While the diagnosis of Pneumocystis carinii Pneumonia (yes – I know it’s changed it s name – but really, do you ask for Beanz when you want something tomatoey to go with your sausage, egg, black pudding, fried bread, mushrooms and juice in a morning?) may not be everyone’s weekly occurrence, there are probably a handful of children who are trying very hard not to develop in in your town.
The traditional approach to prophylaxis has been a spoonful of Septrin (TM), which got modifed to three times/week. Most of the UK leukaemia fraternity now moves with a twice/week, twice/day approach. But in Italy, there are centre which use a once-per-week schedule.
“On the basis of large RCT?” I hear you ask, knowing the great reputation paed onc has for developing research.
“Not .. quite..” comes back the embarrassed answer. “But there is some evidence …?”
A paper has recently popped up looking at the impact of dosing schedules on PCP prevention. This was a prospective one-year survey of centres, with their routine prophylaxis and routine diagnostic approaches, assessing the rates of PCP diagnosis. Some centres used 3/week, some 2/week, and three 1/week.
The most striking thing is that there were only two cases of PCP. And these turned out not to have taken their prophylaxis.
But the 1/week group – all 689 patients – there was not a single case.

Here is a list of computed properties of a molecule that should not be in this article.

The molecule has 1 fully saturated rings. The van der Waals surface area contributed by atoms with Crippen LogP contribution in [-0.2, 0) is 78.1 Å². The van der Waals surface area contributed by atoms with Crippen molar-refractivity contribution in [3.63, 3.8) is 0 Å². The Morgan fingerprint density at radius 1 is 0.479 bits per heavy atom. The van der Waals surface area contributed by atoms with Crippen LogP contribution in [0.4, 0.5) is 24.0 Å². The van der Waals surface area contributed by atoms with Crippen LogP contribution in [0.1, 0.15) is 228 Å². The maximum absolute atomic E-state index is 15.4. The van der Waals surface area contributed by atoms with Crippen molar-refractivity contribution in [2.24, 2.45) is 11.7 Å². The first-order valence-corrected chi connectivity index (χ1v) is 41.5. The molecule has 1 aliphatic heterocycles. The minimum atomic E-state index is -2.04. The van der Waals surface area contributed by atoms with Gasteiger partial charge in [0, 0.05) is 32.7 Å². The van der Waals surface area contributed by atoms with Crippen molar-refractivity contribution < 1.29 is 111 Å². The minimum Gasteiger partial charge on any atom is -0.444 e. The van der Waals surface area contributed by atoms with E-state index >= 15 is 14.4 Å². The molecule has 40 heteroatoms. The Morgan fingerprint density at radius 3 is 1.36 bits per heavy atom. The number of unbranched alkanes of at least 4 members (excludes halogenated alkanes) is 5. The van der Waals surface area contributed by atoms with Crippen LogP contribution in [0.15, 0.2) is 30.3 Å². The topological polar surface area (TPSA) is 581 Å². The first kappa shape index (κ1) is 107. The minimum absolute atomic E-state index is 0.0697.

Is this strong evidence for using 1/week? Well, it’s not randomised – so the group that got the 1/week might be systematically different than the others – but given it’s centre based not person based, this is likely to be influential if there is a marked geographical variation in PCP or in distribution of underlying malignancy (which is unlikely). Its not blinded; so there may be issues with patients presenting differentially, or being investigated differentially … but is it reasonable to assume that breathless patients on 1/week would be less likely to turn up than 2/ or 3/week? Or would the folk at centres differ in their approach to investigating ? (Well – that might be the case. There may well be a systematic difference in approach.)
Follow-up and change-in-approach (crossover) are pretty negligable in the guideline driven world that is paed onc.
Even if there is a systematic difference in investigation, that’s a ridiculously low rate of PCP. Is that in itself safe enough as 1/week, and make life easier for all our patients?
– Bob Phillips